mid-week round-up

Editor’s Note: Today, Finding Delight is thrilled to welcome Adam to our weekly round-up for the second time. (Here’s his first visit to the Mid-Week Round-Up.) I hope his post and links resonate as much with you as they did with me. 

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Over the weekend I was cyberbullied. It wasn’t the standard “you’re a liberal snowflake asshole” attack you might expect. It was more vicious this time and quickly escalated from some guy making veiled homophobic comments to likes and retweets of an emerging chorus of “queer” and “glory hole sucker” posts aimed directly at me. A couple of the attack tweeters lifted my profile picture and began using it in their posts. Clicking onto their profiles, I saw them having separate conversations about me, using my picture and saying things like I was a “disgusting queer” and “probably have AIDS.”

Full disclosure: I’ve written a few loud and arguably ignorant comments on some crazy-pants Facebook posts. I usually give social media attacks directed at me a pass, thinking “I, too, have posted things that 20 minutes later made me shameful.”

This time though, after resisting the desire to fight back and simply reporting them, I tried to go on with my day. But hours later, I had to keep checking on the tightness in my chest.

I wondered how women and female journalists continue to endure this on a daily basis. 

The attack made me think back to one of my 2017 New Year’s resolutions: Get off social media. Why didn’t I stick with it? Why am I even on here

Perhaps I’ve just accepted that virtual bullying comes with the territory? In truth, it’s easy for me to accept that reality; I’ve lived most my life knowing there’s a strong likelihood that a passing stranger will call me a fag

So many people face vicious onslaughts of degradation simply by being present in both virtual and real-world spaces. Social media and internet links, so often, seem to be a product used to push shame; an evolving technology dedicated to tearing people down in ways that transcend virtual space with real life implications.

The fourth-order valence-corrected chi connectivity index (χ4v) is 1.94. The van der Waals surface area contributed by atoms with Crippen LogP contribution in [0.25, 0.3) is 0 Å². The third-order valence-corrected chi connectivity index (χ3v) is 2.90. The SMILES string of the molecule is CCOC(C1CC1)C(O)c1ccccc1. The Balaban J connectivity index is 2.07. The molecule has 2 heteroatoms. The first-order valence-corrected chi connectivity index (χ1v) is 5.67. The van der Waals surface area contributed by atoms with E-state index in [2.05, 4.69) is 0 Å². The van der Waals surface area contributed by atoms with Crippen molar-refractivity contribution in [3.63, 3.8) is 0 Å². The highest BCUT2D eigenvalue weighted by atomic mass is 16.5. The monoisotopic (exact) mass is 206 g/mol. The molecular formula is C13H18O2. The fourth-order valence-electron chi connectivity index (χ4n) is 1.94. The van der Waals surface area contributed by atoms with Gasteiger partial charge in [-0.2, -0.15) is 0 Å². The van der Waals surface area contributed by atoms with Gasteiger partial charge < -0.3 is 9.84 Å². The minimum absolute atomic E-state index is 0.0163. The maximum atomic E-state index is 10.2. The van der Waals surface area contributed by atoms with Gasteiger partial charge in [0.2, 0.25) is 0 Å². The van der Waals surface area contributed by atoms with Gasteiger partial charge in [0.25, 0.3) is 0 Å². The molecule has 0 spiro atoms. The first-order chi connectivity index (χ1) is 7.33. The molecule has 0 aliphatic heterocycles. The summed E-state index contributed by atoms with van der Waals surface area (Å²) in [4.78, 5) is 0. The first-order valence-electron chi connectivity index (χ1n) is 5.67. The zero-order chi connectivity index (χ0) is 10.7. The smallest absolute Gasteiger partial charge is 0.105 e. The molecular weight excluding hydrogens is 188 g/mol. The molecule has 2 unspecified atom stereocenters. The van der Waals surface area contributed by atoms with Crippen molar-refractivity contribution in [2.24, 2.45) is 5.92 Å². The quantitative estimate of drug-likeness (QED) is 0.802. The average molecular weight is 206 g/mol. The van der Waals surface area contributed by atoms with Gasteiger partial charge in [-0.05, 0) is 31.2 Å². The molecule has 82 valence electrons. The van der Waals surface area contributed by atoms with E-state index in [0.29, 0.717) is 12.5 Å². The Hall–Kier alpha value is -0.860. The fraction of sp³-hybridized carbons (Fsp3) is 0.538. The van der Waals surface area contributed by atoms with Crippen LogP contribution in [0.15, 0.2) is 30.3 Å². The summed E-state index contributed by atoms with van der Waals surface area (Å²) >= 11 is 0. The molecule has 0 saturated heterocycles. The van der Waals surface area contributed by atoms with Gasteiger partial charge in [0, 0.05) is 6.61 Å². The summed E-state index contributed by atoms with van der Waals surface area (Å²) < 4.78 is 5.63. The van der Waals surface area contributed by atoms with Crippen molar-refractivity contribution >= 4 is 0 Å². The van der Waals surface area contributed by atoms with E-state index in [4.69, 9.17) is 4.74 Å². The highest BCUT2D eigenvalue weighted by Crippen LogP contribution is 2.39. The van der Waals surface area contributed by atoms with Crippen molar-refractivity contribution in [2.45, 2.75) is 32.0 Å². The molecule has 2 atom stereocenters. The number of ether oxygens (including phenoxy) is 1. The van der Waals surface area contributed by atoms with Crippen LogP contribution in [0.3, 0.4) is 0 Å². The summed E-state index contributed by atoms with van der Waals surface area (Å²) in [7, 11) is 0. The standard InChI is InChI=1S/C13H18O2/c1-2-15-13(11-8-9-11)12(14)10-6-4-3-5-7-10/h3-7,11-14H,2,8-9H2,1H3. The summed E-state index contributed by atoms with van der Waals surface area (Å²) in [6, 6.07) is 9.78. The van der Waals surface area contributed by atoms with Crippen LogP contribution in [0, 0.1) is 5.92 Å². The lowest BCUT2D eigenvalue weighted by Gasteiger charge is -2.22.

But looking over stories about the Muslim travel ban protests at airports all over the country, I realized the reason I’m still here—present in the shit hole that is social media—because it’s the links… Our links to one another are important. 

It was the Instagram post from a friend that helped me stop feeling bad about the bullying I faced. The hate is not normal—and I do not have to tolerate it. 

Seeing this tweet of a nun jamming at the airport protest in San Francisco made me laugh. Hard. The link was important. The Stanger Things’ SAG award acceptance and Wynona Ryder’s face made me take in the fact that America is already great.

I am benefiting from the resistance and the “personalized act[s] of labor dedicated to communal protest,” which are so often being transmitted through links—nudging me to recognize that now is not the right time to leave social media

The link-driven resistance is not a bunch of “liberal lawyers,” as the New York Times might argue. It’s about sharing stories to bend the arch of justice toward a shared sense of ethical humanity.

I will continue to actively link with the resistance by writing personal op-eds and showing up at town halls.

I will continue finding Finding Delight’s Wednesday links post through social media. It’s important to be connected these days. 

So, for the sake of theme and the goal of promoting a shared sanity in these harsh times, here are some other, more specific hyperlinks that you might also find helpful:

Anyway, with that, I hope you “like” this Wednesday’s links post. And I hope you “like” other peoples’ links too—it’s critical for us to lift up and recognize individuals and institutions when they’re focused on promoting truth.

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